Published 6 August, 2009 in 4:29 am

need recipes for homemade catsup. can anyone help?

Published 21 August, 2009 in 5:13 pm

I got this canning book when my mother died. I love the cucumber relish recipe. My book was destroyed in a fire. Could you please send me the recipe.

Carol Timmerman
Published 13 September, 2009 in 4:02 pm

I need a recipe for canning “tomato console”. I added it to hamburger and noodles for winter suppers. It had coarse chopped onions, celery, tomatoes,and spices in it.

joyce sharpe
Published 6 July, 2010 in 4:35 pm

i need help i want to can potatoes i planted red skin potatoes i have never caned them before dose any one have a recipe to canning them plz help and thank you

Published 6 September, 2010 in 9:11 pm

Does anyone have a recipe for pear sauce, i.e. apple sauce?? To freeze or can.

ropse bickel
Published 25 September, 2010 in 8:35 pm

I can potatoes every year. simple process. Large mouth jars/lids. wash and peel potatoes to however (sliced cubed etc). Rinse potatoes, and put in large pot of warm water. Hot jars and lids. hot water in seperate pot. Put raw cleaned potatoes in hot qt jar. (drain them first with a colander) add 1 tsp salt (regular table salt) to each qt. Fill with hot water, clean top, put lid on tight. Process in hot water bath that covers the jars for 30 boiling min and remove from canner to cool. That’s all. Potatoes will NOT get botulism. Pressure canning is NOT necessary. A 50# bag of potatoes renders approx 20 qts.

Published 3 October, 2010 in 9:02 pm

Ropse – I would like to believe pressure canning is not necessary for potatoes, but where did you learn this, so I can confirm it?
Water Bath is my preferred method of canning and I have to borrow a pressure canner when I want to do things that require that method. I have access to lots of cheap potatoes sometimes. Frozen mashed potatoes come out great when thawed, but canned goods don’t take up so much freezer space and can’t spoil if the electricity goes out.
Please post where you learned water bathing potatoes is safe.

Jodie Banner
Published 4 October, 2010 in 4:54 pm

The USDA does NOT recommend water bath processing for potatoes. Any low acid food IE…anything other than fruits,rhubarb,pickles and tomatoes must be processed in a pressure canner in order to kill bacteria.

Published 11 October, 2010 in 10:11 am

My kids always want me to make italian dishes when they come over for dinner, but none of them wants to learn & cook (four letter word!) my recipes themselves. I have decided to can my marinara, cheese, and meat sauces for them. I have never canned anything besides fruits and vegetables…does anyone have any advice or tips for me before i begin?

Published 12 October, 2010 in 10:45 pm

Definitely want to pressure can potatoes. You can add leeks, onions, garlic, etc. if you want a quick potato soup starter. That’s what my mother-in-law has done for years. I’m hoping to do up a couple of canner loads as soon as I get enough time to scrub taters. You do not have to peel them and to try and keep them a bit whiter you can soak them in a dilute solution of lemon juice (1 c/gal water) then rinse before blanching and hot packing. Good luck!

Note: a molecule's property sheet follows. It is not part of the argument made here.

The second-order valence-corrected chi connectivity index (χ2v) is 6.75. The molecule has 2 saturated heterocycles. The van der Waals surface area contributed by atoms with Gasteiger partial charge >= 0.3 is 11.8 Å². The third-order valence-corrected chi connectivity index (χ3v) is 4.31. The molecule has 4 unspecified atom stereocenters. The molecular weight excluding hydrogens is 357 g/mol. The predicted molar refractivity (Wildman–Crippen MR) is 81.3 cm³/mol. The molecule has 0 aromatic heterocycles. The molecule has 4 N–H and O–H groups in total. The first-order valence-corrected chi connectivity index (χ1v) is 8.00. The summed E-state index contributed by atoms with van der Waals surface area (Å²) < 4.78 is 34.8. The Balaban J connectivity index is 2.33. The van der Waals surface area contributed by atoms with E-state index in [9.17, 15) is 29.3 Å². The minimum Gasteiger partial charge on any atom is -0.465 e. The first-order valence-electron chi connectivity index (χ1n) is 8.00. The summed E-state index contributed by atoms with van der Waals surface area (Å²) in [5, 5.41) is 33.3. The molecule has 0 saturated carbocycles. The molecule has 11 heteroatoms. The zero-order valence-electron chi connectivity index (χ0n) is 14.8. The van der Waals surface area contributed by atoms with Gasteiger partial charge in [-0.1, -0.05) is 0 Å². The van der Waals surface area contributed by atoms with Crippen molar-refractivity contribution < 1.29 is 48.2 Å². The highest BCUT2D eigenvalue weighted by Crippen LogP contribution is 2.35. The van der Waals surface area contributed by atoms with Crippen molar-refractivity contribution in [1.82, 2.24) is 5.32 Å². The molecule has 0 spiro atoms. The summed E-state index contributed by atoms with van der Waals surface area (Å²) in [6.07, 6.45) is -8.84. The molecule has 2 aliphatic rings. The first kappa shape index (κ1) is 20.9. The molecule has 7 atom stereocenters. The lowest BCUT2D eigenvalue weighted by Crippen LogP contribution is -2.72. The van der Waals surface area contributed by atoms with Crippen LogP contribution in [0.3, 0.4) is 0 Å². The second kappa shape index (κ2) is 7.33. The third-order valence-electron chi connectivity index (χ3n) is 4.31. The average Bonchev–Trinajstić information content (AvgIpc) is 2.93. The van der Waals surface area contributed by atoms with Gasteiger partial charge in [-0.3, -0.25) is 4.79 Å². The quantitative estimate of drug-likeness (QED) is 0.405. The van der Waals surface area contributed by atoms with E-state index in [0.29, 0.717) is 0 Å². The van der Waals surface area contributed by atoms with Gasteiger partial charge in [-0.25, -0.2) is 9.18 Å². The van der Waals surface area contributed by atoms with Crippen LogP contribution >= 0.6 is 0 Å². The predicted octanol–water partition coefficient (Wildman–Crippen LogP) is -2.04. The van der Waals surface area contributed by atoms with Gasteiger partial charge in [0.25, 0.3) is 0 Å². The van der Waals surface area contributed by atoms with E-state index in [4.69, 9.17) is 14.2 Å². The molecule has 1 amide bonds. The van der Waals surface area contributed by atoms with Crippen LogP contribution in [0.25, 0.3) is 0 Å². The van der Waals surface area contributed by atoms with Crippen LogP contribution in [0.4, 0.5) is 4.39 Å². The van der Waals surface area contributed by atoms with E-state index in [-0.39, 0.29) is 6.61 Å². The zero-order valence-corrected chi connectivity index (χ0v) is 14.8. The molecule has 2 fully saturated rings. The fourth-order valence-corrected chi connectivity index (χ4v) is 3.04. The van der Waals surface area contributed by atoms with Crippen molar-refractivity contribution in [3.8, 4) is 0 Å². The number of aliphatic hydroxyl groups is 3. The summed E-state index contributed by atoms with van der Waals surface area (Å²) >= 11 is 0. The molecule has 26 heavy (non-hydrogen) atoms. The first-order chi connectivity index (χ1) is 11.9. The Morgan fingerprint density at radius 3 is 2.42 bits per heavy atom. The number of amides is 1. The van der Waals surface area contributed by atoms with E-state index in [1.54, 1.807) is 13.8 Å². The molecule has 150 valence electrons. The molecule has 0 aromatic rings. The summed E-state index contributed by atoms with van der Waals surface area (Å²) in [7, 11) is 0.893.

Published 26 July, 2011 in 9:18 am

I am looking for a recipe for canning green beans that involves cold pack with a brine of salt and vinegar. These are NOT pickled beans. I used this recipe for years and it creates a canned product that tastes like fresh beans. The original recipe was in an old Mason, Kerr or Ball canning book, but I can’t seem to find it on line. Any help would be appreciated.

Published 4 October, 2011 in 7:53 pm

I have been looking for the recipe for chow chow, anyone know it?

Published 25 August, 2012 in 8:33 pm

looking for the picled beet recipe that my grandma used out of her kerr canning guide. she lost her book and I need the recipe

Published 4 September, 2013 in 1:15 pm

My Mom used to make a recipe for vegetable soup base, I believe it was something she developed herself, but I am looking for something similar. She took stewed tomatoes, and added just about any vegatable she grew in the garden, she ground them up in the old silver grinder that she would attach to her pull-out bread board and grind up things like kholarabi, carrots, onions, maybe some type of greens, then she would mix it all up and stew for a while, then can it in quarts and use it as a base for a beef vegetable soup. Any suggestions out there?

Published 27 October, 2014 in 5:18 pm

I can potatoes every year. We plant both whites (kennebunks) and reds. We only can the whites. The reds get mushy when canned and are best fresh. They work great in many casserole, soups and just with butter and parsley. I love them and the convenience. They do not work well for mashed potatoes. I do pressure can them. I pressure can most everything to prevent bacteria growth and highly recommend investment in a pressure canner. As a nurse, I cannot emphasize the importance of food safety. Happy canning!

wanda sell
Published 7 September, 2015 in 2:23 pm

I made some pepper relish and it had too many seeds in it so it got too hot to eat is there something I can add to my pepper recipe to lower the heat ?

Joan Lolley
Published 4 May, 2018 in 12:46 am

I’m looking for a recipe for canning old timey oil sausages. Any help would be greatly appreciated.

Published 14 March, 2020 in 12:01 pm

Thank you for this guide. it is very helpful. I am need of tuna recipe.

Published 10 December, 2021 in 6:15 pm

If you’re more into the historic methods of canning that our grandmas did rather than following only following the mamsi pamsi methods the letter places, check out “canning rebels” facebook group.